The Science Behind the “Abortion Pill”

Legal or not, more American women are opting for abortion by medication. We asked doctors: How safe is it?

Roe v. Wade may have legalized abortion in America 45 years ago, but the fight it ignited is far from over. While abortion is still legal, many states have since passed laws that restrict access to abortion to varying degrees—making it more expensive, difficult or even illegal in specific circumstances to terminate a pregnancy. Today abortion clinics are disappearing at a record pace, and Medicaid payouts to Planned Parenthood are in jeopardy.

As a result, many women do not have access to a safe clinical abortion.

“The fact that a clinic exists in her state doesn’t help a woman who lives far away from that clinic and has no way to get there,” says Susan Yanow, a reproductive health consultant for the international nonprofit Women Help Women (WHW). Seven states—Kentucky, North Dakota, South Dakota, Missouri, Mississippi, Wyoming and West Virginia—currently have only one abortion provider, and Kentucky may soon be the only state with none.

Now some women are once again taking the procedure outside the doctor’s office, outside the law, and into their own hands. While the days of the infamous wire coat hanger aren’t quite over, many women are turning to a safer method made possible by modern medicine: the “abortion pill.”

For those with access to a clinic, the abortion pill has become an increasingly popular way to legally terminate an early pregnancy. The Food and Drug Administration mandates that medication can only be prescribed by a healthcare provider “who meets certain qualifications”; 19 states also require that a physician be there physically to supervise the procedure.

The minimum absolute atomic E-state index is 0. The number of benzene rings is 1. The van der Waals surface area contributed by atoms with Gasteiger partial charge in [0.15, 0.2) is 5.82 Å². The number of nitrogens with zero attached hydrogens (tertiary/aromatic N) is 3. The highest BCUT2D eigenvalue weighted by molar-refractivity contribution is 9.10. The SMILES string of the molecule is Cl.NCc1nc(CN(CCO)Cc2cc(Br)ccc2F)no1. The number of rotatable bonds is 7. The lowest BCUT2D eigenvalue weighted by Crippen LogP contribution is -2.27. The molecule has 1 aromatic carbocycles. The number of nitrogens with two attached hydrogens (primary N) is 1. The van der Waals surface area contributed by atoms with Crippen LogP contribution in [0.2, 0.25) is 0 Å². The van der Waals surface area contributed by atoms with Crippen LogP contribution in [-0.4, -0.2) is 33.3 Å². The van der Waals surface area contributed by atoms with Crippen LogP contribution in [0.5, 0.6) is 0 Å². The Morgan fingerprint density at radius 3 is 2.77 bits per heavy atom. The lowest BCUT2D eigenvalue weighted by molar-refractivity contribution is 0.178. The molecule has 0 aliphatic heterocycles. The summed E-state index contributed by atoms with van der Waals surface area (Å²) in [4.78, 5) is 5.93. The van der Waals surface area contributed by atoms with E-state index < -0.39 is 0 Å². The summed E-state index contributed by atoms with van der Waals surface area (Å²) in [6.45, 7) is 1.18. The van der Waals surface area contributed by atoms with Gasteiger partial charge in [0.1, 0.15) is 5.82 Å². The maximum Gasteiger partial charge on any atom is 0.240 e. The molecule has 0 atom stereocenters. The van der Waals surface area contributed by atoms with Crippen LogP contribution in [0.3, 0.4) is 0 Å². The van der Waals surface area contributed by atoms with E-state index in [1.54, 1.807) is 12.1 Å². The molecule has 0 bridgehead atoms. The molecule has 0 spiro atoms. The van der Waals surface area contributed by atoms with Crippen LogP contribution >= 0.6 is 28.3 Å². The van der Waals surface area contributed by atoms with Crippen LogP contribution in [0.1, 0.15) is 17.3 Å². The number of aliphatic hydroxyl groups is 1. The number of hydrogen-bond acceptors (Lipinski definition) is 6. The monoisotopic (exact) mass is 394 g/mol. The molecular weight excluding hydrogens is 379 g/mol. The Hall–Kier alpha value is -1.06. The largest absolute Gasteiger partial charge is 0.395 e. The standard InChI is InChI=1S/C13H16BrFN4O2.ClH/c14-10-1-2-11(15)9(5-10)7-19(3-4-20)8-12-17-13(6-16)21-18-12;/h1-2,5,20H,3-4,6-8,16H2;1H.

Anti-abortion activists argue against the safety of using this method outside a doctor’s office and have even argued that states should require stricter medical supervision for abortion medication. “These drugs are dangerous. They are deadly. If they are mishandled, they result in serious injury,” Kristi Hamrick, spokeswoman for the antiabortion group Americans United for Life, recently told The Washington Post. (Hamrick is not a physician.)

But women who can’t get the medication legally can and do buy it illegally, either online or in Mexico. In fact, this is fast becoming the primary option for women who lack others: In 2015, more than 700,000 Google users in the U.S. typed in queries about self-induced abortions, including “buy abortion pills online” and “free abortion pills,” according to the New York Times. In May 2016, Glamour magazine chronicled the stories of women seeking these pills in “The Rise of the DIY Abortion.” 

That’s why, in April, WHW launched its first website to assist American women undergoing medical abortions on their own. “The new Trump administration and anti-abortion legislatures in many states are moving swiftly to push abortion out of reach,” said Kinga Jelinska, the group’s executive director, in a statement announcing the move. The new website,, provides women with confidential, one-on-one counselling on how to safely use their abortion medication—regardless of where they may have obtained it.

It isn’t clear just how many women are seeking abortion medication outside of a clinic. To protect its clients, WHW does not disclose how many inquiries its trained counsellors receive. But in the past several years, many women have been charged for buying or taking it illegally, with several facing felony charges and jail time. As the use of the abortion pill spreads outside the doctor’s office and into murky legal waters, we asked: How does this procedure work? And how safe is it?

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